Operationalization of Nitrate‐Reducing Oral Bacteria Exposure

    Exposure to nitrate‐reducing oral bacteria was defined by creating a summary score comprising oral bacteria species previously identified in the literature as being associated with nitrate‐reduction capacity.25, 26 From the list of 28 putative nitrate‐reducing oral species (Table S1), 20 taxa were identified by HOMINGS.27 These 20 nitrate‐reducing bacteria overall showed low correlations with each other (Figure S1). To address the skewed distributional properties of using proportional data, a variance‐stabilizing arcsin‐square root transformation commonly used in microbiome analyses was first applied to the relative abundance of each taxa.28 The arcsin‐square root transformed relative abundance of each taxa was then standardized by dividing by its SD, as per an a priori approach described elsewhere.4 Standardized values for each of the nitrate‐reducing taxa were then summed, creating a summary score representing the total nitrate‐reducing microbiota community exposure in the sample. The standardization gives equal weight to each taxa, and, without complete knowledge of their nitrate‐reducing capacity, prevents a summary score from being dominated by the most abundant taxa (Table S2).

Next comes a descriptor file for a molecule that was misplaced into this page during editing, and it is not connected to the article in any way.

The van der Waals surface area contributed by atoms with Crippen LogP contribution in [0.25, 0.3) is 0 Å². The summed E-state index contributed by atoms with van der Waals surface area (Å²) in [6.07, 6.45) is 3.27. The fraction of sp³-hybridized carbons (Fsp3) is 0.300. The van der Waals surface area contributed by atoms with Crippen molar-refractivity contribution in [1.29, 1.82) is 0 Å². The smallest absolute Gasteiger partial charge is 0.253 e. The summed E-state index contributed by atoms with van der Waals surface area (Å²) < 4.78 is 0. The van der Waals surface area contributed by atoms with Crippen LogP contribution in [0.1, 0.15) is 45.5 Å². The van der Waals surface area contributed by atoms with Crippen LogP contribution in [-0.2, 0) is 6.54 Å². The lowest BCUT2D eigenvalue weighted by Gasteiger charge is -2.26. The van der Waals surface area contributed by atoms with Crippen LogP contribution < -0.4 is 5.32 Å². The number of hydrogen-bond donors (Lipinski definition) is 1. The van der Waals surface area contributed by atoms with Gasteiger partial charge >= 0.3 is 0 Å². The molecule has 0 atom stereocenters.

Insulin resistance and plasma glucose

    Plasma glucose and insulin levels were measured from blood collected following an overnight fast. Insulin resistance was measured using homeostatic model assessment of insulin resistance (HOMA‐IR) values calculated from fasting insulin and glucose levels.29

    Prediabetes Mellitus

    Prediabetes mellitus (yes/no) was defined in accordance with the American Diabetes Association criteria as follows: (1) fasting plasma glucose ≥100 mg/dL and <126 mg/dL; or (2) glycated hemoglobin ≥5.7% and <6.5%.30